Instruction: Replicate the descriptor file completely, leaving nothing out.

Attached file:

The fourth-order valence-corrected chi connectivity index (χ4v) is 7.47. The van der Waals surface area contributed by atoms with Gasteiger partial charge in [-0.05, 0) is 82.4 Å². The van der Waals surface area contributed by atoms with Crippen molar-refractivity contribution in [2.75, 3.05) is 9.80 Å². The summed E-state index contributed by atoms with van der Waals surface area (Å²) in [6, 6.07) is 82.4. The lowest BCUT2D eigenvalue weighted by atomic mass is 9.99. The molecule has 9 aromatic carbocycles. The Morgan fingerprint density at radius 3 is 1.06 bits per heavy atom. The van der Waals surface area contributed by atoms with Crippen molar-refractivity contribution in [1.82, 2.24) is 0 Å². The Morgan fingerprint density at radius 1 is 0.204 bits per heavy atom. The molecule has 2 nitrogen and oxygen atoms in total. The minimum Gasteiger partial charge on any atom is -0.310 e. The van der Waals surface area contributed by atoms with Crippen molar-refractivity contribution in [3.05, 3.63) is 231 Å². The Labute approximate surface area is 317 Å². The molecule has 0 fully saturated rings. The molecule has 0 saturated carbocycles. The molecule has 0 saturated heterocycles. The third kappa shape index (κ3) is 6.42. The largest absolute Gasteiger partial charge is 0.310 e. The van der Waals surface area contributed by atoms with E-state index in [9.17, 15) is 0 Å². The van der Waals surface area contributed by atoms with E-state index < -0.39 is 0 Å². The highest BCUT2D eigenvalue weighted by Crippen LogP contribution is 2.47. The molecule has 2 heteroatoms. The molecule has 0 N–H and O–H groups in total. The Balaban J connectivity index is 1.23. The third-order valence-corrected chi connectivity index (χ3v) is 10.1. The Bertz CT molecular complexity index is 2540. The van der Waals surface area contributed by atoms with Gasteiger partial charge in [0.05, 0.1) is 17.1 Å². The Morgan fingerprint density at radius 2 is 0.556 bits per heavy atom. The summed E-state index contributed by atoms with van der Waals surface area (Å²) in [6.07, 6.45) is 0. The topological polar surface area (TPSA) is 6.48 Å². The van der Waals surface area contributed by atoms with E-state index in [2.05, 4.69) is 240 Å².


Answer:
The fourth-order valence-corrected chi connectivity index (χ4v) is 7.47. The van der Waals surface area contributed by atoms with Gasteiger partial charge in [-0.05, 0) is 82.4 Å². The van der Waals surface area contributed by atoms with Crippen molar-refractivity contribution in [2.75, 3.05) is 9.80 Å². The summed E-state index contributed by atoms with van der Waals surface area (Å²) in [6, 6.07) is 82.4. The lowest BCUT2D eigenvalue weighted by atomic mass is 9.99. The molecule has 9 aromatic carbocycles. The Morgan fingerprint density at radius 3 is 1.06 bits per heavy atom. The van der Waals surface area contributed by atoms with Crippen molar-refractivity contribution in [1.82, 2.24) is 0 Å². The Morgan fingerprint density at radius 1 is 0.204 bits per heavy atom. The molecule has 2 nitrogen and oxygen atoms in total. The minimum Gasteiger partial charge on any atom is -0.310 e. The van der Waals surface area contributed by atoms with Crippen molar-refractivity contribution in [3.05, 3.63) is 231 Å². The Labute approximate surface area is 317 Å². The molecule has 0 fully saturated rings. The molecule has 0 saturated carbocycles. The molecule has 0 saturated heterocycles. The third kappa shape index (κ3) is 6.42. The largest absolute Gasteiger partial charge is 0.310 e. The van der Waals surface area contributed by atoms with E-state index in [9.17, 15) is 0 Å². The van der Waals surface area contributed by atoms with E-state index < -0.39 is 0 Å². The highest BCUT2D eigenvalue weighted by Crippen LogP contribution is 2.47. The molecule has 2 heteroatoms. The molecule has 0 N–H and O–H groups in total. The Balaban J connectivity index is 1.23. The third-order valence-corrected chi connectivity index (χ3v) is 10.1. The Bertz CT molecular complexity index is 2540. The van der Waals surface area contributed by atoms with Gasteiger partial charge in [0.05, 0.1) is 17.1 Å². The Morgan fingerprint density at radius 2 is 0.556 bits per heavy atom. The summed E-state index contributed by atoms with van der Waals surface area (Å²) in [6.07, 6.45) is 0. The topological polar surface area (TPSA) is 6.48 Å². The van der Waals surface area contributed by atoms with E-state index in [2.05, 4.69) is 240 Å².